17. Sukhoi Su-17 M3/M4 Fitter-K 1:48 Kittyhawk The Su-17, with its NATO reporting name Fitter was derived from the earlier Su-7 as a project to improve its low speed handling, particularly during take-off and landing. It was Sukhoi's first attempt at variable geometry wings, and when it reached service was the Soviet Union's first swing-wing aircraft in service. To keep the project costs down, the centre section of the wing remained fixed, with the outer able to swing back for high-speed flight, and forward for slow. A pronounced spine was also added to the rear of the cockpit to carry additional fuel and avionics that were necessary with the advances in aviation. The first airframes reached service in the early 70s, and were soon replaced by more advanced models with the designation M3 and M4, designated Fitter-H and –K respectively by the Allies. The M3 was based on a larger fuselage and had additional weapons options, while the M4 was further developed and was considered to be the pinnacle of the Fitter line with a heavily upgraded avionics suite including improved targeting, navigation, and yet more weapons options, as well as improved engines. A downgraded version of the M4 was marketed as the Su-22M4, and was in production until 1990! Although the Su-17 was withdrawn from Soviet service in the late 1990s, it remained in service much longer in its export guise, where it was used by both Iran and Iraq, Libya and Angola to name but a few, where it had variable success, which likely had as much to do with pilot skill and training as the merits of the airframe. The Kit A new Su-17 model has been needed for a few years now in 1:48, and this is a new tooling from Kittyhawk that dropped onto our radar relatively recently. The previous best kit was getting a bit long in the tooth, and needed plenty of TLC to coax a good model out of it. The box is fairly standard Kittyhawk (KH) fare, with a pair of Su-17s in formation on the lid, and inside, plenty of plastic in their familiar pale grey styrene. The sprues are large, and it appears that their annoying habit of folding sprues over while still warm is dying out slowly, with detail and crispness on the increase. Gone also are the large ejector-pin turrets in every intake, although a few are still there in the engine parts, but won't be seen. The fuselage is split fore-aft, which hopefully means we'll be treated to a two-seat UM in due course, but as always don't hold your breath, just cross your fingers. The usual generosity in terms of weapons and stores is still present, with almost a third of the sprues devoted to things to hang off your finished model, which is always nice to see. Inside the box are nine sprues in light grey styrene, one in clear, a small sheet of Photo-Etch (PE) brass, and two decal sheets, one of which is substantially larger than the other. The instruction booklet completes the package, and first impressions are good – it might even get a build review if I can find the time! Construction begins with the ejection seat, which is nicely detailed with PE belts included, which show a lot more detail than previous efforts from KH, which is good to see. The cockpit is built from a series of parts, including the control column, rudder pedals, side consoles and the instrument panel, the last two of which have decals provided for the instrument details. The coaming and HUD are added to the front of the cockpit, with a clear part forming the HUD glazing. Following this the engine is constructed from quite a number of parts, with only the aft end visible if you left off the aft fuselage section, which is possible although not considered in the instructions. The exhaust nozzle is built from sections and surrounded by a ring, showing the actuators around its circumference, which when painted should give a good impression of the original. The engine and exhaust are then sandwiched between the forward part of the aft fuselage, and the aft part of the aft fuselage (confused yet?) is built up with air-brake bays and added around the exhaust. Jumping around somewhat confusingly, the tail with separate rudder is then made up, followed by the nose gear bay, which is again made from individual panels for extra detail. The gear leg is fitted at this stage, but with some care could be left off until later if you feel it would be safer to do that. The cockpit, nose bay and the intake shock-cone (including clear panel) and then trapped between the forward fuselage halves, and this is mated to the aft section, at which point the avionics spine is added in sections, which overlap the fuselage joints for strength. Detailing the fuselage with a host of small, delicate parts seems a little optimistic to this ham-fisted modeller, but if you fancy your chances, go ahead. There are a number of scabbed-on chaff and flare dispensers down the fuselage sides, which are provided with PE attachment brackets that will require a little bending to put in position, so steel yourself if you're not a big fan of PE. The twin prongs on the nose are also added, the pitot probe having all the usual vanes added from styrene parts that are VERY small, so take care not to lose them. The windscreen fits to the sill around the coaming, and the canopy is designed to be posed open, with a styrene fitment to the rear that mates with the notch behind the cockpit. At this stage of the build your Fitter looks little more than a fancy tube with a wheel at one end and a fin at the other. The wings are built as assemblies next, although I'd be tempted to leave off the gear again for fear of breakage, but the instruction advise otherwise. The main gear legs are single parts with three small ancillary struts, one of which stabilises the large captive bay door that hangs down outboard of the leg. The gear bay roof detail is moulded into the underside of the upper wing, while the walls are added separately, as are the optionally open gun bays in the leading edge of the inner wing section. The outer wings are made up from a single centre section with separate flaps and slats, which then attach to a pin in the outer edge of the inner wing section, held in place after the addition of the lower half. A small bay door, actuator jack for the gear and the aforementioned gun bay doors are added underneath, and above the two large strakes fit into their respective slots. Repeat in a mirror for the other wing, and you're done. The wing roots fit into their slots in the fuselage, where you will also find an inner main bay wall, so remember to paint that when you're doing the rest of the bay, or you'll end up cursing. The elevators are both single parts that fit on a pivoting pin, and with the addition of the inner wing flap sections that's the main build done. As already mentioned, there are a substantial quantity of weapons for the many pylons on the inner wings and belly. The decision to place all the weapons on the static parts of the airframe saved money and weight developing rotating pylon mounts such as those seen on the Panavia Tornado. In the box you get the following: 2 x BETAB-500 iron bombs 2 x OFAB-250-SZN iron bombs 4 x FAB-250-M54 iron bombs 4 x FAB-250-M62 iron bombs 4 x SAB-100 flare 2 x RBK-500-250 cluster bomb 2 x FAB-500-M54 iron bombs 2 x Fuel Tanks 1 x SPS-141 ECM Pod 2 x B-13 122mm rocket pod 4 x F2B-250-TS iron bomb 2 x KH-23 Kerry missile with APU-68 adaptor rail 1 x SPPU-22 23mm gun pod 2 x UBK-23 gun pods 2 x B-8M rocket pods 2 x S-25L rocket 2 x UB-32 rocket pods BATAB-500-ZD bunker buster bomb 2 x S-24 rocket 2 x R-73 Archer A2A missile 2 x R-60 Aphid short-range A2A missile 1 x KKR-1T Recce pod Quite a list! The parts are all well-detailed, with separate fins and nosecones where applicable, exhausts and other parts including further adapter rails all supplied. The decal sheet contains stencils for them all, with a double page giving a complete stencilling and painting guide. Markings There are a generous seven decal options with the kit, all of which is detailed in the centre pages of the instruction booklet, folding out to double size, which although it disrupts the flow of the construction a tad is an improvement on their early kits, as you at least get a full set of profiles from the major angles, and it is all of a reasonable size. These pages are in colour, and you can pull them out of the booklet if you feel the need, which I did a moment ago. From the box you can build one of the following: Su-17M3R 313 ORAP based at Vizavi Bagram, May 1988 – green/earth camouflage over blue undersides wearing red 01. Su-17M4 43rd OMShAE, Black Sea Fleet, Gvardeiskoe Field, Crimea, Jan 1998 - green/earth camouflage over blue undersides, wearing yellow 40. Su-17M4 274th APIB, Afghanistan 1988 - green/earth camouflage over blue undersides, wearing blue 23. Su-17M3 Russian Air Force, red 95 – all over natural metal. Su-17M4R 886th ORAP, 15th VA Afghanistan war - green/earth camouflage over blue undersides, wearing blue 07. Su-17M3 red 50 – green upper over blue undersides. Su-17M4 Ukrainian Air Force – green/earth camouflage over blue undersides, wearing Yellow 50. Previously, Kittyhawk's decals have been of variable quality, but there is an improvement in this sheet, although there is a small mis-registration of the white or red that affects a couple of the decals with borders, but it shouldn't notice too much. Otherwise the other colours are in good register, sharpness is better, as is colour density. The smaller sheet contains the instrument panels and some emblems that required a different printing process. Conclusion A modern tooling of this aircraft, with its aggressive look and wide use, was long overdue and this scale and now it's here. Detail is good from the box, the weapons provided are unbelievably generous in scope and quantity, and improvements to the engineering and finish of the kit appear to have been made. I haven't been over the kit with a fine toothed-comb checking each rivet yet, but I'm sure any inconsistencies will come out in the wash, as no kit made by imperfect beings such as us can be absolutely perfect. The discussion has started already in the Rumourmonger forum for those that are interested here. Highly recommended. Review sample courtesy of and available soon from major hobby shops.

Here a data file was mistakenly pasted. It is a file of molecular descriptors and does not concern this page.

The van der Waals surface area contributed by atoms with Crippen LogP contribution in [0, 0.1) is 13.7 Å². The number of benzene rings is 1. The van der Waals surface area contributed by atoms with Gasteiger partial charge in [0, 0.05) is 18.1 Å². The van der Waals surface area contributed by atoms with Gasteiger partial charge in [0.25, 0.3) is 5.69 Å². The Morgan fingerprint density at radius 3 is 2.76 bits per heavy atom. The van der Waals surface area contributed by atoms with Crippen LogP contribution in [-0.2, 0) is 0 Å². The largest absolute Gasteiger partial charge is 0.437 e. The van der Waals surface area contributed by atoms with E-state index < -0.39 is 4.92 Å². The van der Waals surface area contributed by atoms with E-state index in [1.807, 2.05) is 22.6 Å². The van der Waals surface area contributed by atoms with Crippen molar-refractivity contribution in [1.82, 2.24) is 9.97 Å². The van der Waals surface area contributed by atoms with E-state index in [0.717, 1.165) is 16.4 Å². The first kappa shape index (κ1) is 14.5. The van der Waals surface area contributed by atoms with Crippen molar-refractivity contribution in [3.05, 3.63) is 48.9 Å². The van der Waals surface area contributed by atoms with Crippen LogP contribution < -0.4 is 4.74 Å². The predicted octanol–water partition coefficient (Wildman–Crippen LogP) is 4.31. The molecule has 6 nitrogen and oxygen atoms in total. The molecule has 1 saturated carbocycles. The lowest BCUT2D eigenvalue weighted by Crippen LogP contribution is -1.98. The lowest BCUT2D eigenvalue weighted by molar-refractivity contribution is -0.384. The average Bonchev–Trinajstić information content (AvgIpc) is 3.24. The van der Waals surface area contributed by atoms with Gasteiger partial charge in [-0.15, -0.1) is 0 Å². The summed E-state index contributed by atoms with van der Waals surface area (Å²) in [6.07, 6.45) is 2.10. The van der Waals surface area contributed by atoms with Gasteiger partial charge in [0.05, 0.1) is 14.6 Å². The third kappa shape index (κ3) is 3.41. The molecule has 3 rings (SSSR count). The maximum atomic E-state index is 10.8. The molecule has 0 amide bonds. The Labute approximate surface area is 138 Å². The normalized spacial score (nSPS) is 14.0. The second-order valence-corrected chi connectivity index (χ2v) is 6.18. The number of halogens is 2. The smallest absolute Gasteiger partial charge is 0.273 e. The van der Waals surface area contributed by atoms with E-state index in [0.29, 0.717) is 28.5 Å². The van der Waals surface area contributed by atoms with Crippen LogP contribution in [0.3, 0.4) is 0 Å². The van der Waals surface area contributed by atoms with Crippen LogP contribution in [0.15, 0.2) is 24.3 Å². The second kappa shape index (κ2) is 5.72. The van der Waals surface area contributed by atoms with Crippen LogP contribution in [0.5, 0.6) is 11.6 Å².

18. I'm currently building the new Special Hobby P-40K and was wondering if the RNZAF and RAAF versions would have used US or RAF type seatbelts? Any suggestions? Thanks Peter